By now, the last of the Thanksgiving leftovers have been consumed and we're ready to turn our full attention to the upcoming Christmas holidays.
For many of us, the holidays involve more eating, from Christmas cookies, cakes and pies to office parties to family meals on Christmas Day.
For too many people in the Brazos Valley, though, the holidays are pretty much like the rest of the year: a scramble to find enough food to feed the family.
It may be hard to believe in this land of plenty, so many of our friends and neighbors throughout the area are food insecure -- they don't know where their next meal will come from. Imagine going to bed hungry, not knowing if you will have anything to eat tomorrow. It is especially hard for parents who struggle to make sure their children have enough to eat.
Our Brazos Valley Food Bank estimates that one in every five residents of this area are food insecure. As startling as that is, About one-third of the children in the Brazos Valley are food insecure -- your own children probably know many of them and go to school with some of them. Another third of the food insecure in this area are senior citizens, 60 and older, many living alone without family or friends.
The statistics are startling and distressing, but they are just numbers. Hunger in the Brazos Valley is people. They could be members of your church or people you work with every day. They could be the parent who has to decide whether to pay for a child's needed medication or put food on the table. They could be the older couple down the street or the young mother struggling to pay bills in the wake of a divorce. They might be our nation's veterans trying to cope with physical or emotional injuries earned in defense of this country.
They are not nameless, faceless numbers. They are real people, living among us and hurting every day. We must not turn away.
We are blessed here in the Bryan-College Station area to have our Brazos Valley Food Bank. For nearly 35 years, the staff and volunteers have worked tirelessly to end hunger in the Brazos Valley. The food bank has grown over the years, moving into new headquarters that quickly became too small for the needs of the community.
The food bank doesn't distribute food directly to hungry people. Rather, it partners with more than 40 agencies and pantries to distribute the food. The food bank has worked to improve the nutritional quality of the food it distributes, adding more fresh fruit and vegetables -- much of it sourced locally -- to its offering. The food bank distributes U.S. Department of Agriculture commodities and food generously donated by H-E-B and other grocers.
But the bulk of the food comes from the generosity of the people who call the Brazos Valley home. While donations of food and money always are appreciated, they are particularly appreciated at the holidays.
For 24 years, since then-station manager Jim Baronet created the first Food for Families food drive, KBTX-TV has sponsored the most incredible food drive this area ever has seen. Each December, KBTX personnel and a host of volunteers spend the day -- rain or shine, hot weather or bitter cold -- accepting donations of food and money. It is a magnificent effort, one that deserves the support of everyone in the Brazos Valley.
This years edition of Food for Families is Wednesday, with the main drop-off location at the Brazos Center, 3232 Briarcrest Drive in Bryan, and satellite locations throughout the area. People are invited to drop off food throughout the day. While almost any food in unopened packaging is appreciated -- no frozen food or homemade goodies, though -- there is a particular need for foods rich in protein, such as tuna fish, peanut butter and macaroni and cheese. Baby food always is appreciated, as are nonfood items such as child and adult diapers, paper towels and toilet paper.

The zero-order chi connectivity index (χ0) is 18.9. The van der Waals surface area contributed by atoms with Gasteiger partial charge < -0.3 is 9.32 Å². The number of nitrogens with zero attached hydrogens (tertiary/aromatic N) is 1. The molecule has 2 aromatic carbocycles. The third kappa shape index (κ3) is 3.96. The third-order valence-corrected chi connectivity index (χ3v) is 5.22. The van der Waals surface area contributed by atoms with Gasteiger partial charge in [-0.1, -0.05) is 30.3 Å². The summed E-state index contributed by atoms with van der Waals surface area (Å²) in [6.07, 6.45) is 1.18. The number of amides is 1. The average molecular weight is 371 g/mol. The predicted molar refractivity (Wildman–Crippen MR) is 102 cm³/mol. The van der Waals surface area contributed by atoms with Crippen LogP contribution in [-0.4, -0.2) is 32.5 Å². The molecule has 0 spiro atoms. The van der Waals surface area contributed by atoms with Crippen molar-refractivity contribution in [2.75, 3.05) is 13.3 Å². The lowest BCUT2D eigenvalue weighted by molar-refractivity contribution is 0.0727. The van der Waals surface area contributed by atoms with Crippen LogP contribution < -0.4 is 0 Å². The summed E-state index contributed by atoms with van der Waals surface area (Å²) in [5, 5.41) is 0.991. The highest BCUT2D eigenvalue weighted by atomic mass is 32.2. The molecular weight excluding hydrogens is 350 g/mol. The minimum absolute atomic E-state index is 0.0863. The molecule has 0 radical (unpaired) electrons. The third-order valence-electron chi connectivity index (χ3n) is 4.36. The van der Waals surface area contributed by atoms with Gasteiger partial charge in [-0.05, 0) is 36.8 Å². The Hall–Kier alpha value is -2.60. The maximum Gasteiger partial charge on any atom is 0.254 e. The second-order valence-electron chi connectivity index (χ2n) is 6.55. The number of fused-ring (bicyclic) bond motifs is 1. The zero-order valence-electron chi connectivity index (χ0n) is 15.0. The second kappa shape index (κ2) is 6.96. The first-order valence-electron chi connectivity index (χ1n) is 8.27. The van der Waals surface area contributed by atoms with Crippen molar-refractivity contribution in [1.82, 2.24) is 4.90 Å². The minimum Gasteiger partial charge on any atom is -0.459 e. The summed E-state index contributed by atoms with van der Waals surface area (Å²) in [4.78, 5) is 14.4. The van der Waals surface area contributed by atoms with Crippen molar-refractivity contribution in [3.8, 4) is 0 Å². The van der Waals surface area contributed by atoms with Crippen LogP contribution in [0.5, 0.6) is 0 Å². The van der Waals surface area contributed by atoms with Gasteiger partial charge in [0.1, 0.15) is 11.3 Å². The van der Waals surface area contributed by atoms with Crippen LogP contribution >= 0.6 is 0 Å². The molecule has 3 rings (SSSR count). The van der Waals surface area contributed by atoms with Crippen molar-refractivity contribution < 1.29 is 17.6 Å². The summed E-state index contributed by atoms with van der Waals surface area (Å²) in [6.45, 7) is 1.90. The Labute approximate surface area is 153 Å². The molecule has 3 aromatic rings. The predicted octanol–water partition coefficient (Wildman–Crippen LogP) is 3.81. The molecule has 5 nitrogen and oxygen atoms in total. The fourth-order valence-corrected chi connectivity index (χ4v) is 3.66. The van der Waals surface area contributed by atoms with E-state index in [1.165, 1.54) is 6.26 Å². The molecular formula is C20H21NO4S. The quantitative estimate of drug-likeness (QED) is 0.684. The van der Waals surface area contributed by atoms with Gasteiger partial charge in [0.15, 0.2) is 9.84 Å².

Other needed items include canned or dried beans, canned vegetables, canned meats, family size and individual cereal, cereal bars. chili, coffee, flour, canned fruits, shelf stable fruit cups, granola bars, jam and jelly, individual size juice boxes, ketchup and mustard, poptop cans of vienna sausages, oatmeal, shelf stable pudding, rice, ravioli, pasta, sugar, soup and bottled water.
Food for Families can be a great teaching tool for your children, education them to the need to give back to others. Explain the problem of hunger to your children and take them shopping with you and help them pick out items to donate. Take them with you to the drive on Wednesday so they can see the wonder that is a community coming together to help fellow residents in need.
Dozens of volunteers will be at the drop off points to take the food from your vehicle, Volunteers will sort the food on site and box it up for delivery to the food bank, or the local pantries in each county.
Last year, almost 178,000 pounds of food were donated during Food for Families, and some $144,000 was donated -- which is used by the food bank to purchase items needed to fill the shelves as needed.
Times and locations of Wednesday's Food for Families are:
• Brazos Center, Bryan, 5 a.m. to 7 p.m.
• Navasota Valley Electric Coop in Franklin, 6 a.m. to 7 p.m.
• Hearne Railroad Depot in Hearne, 6 a.m. to 7 p.m.
• St. Mary's, Lady of the Lourdes Catholic Church Hall in Caldwell, 6 a.m. to 7 p.m.
• Mid-South Synergy in Navasota, 6 a.m. to 7 p.m.
Thank you to the good people at KBTX and to the hundreds of volunteers who will work so hard to make the 24th annual Food for Families drive another success. And thank you to everyone who donated food or money on Wednesday.
The people receiving assistance from the Brazos Valley Food Bank will appreciate your help.
And so do we.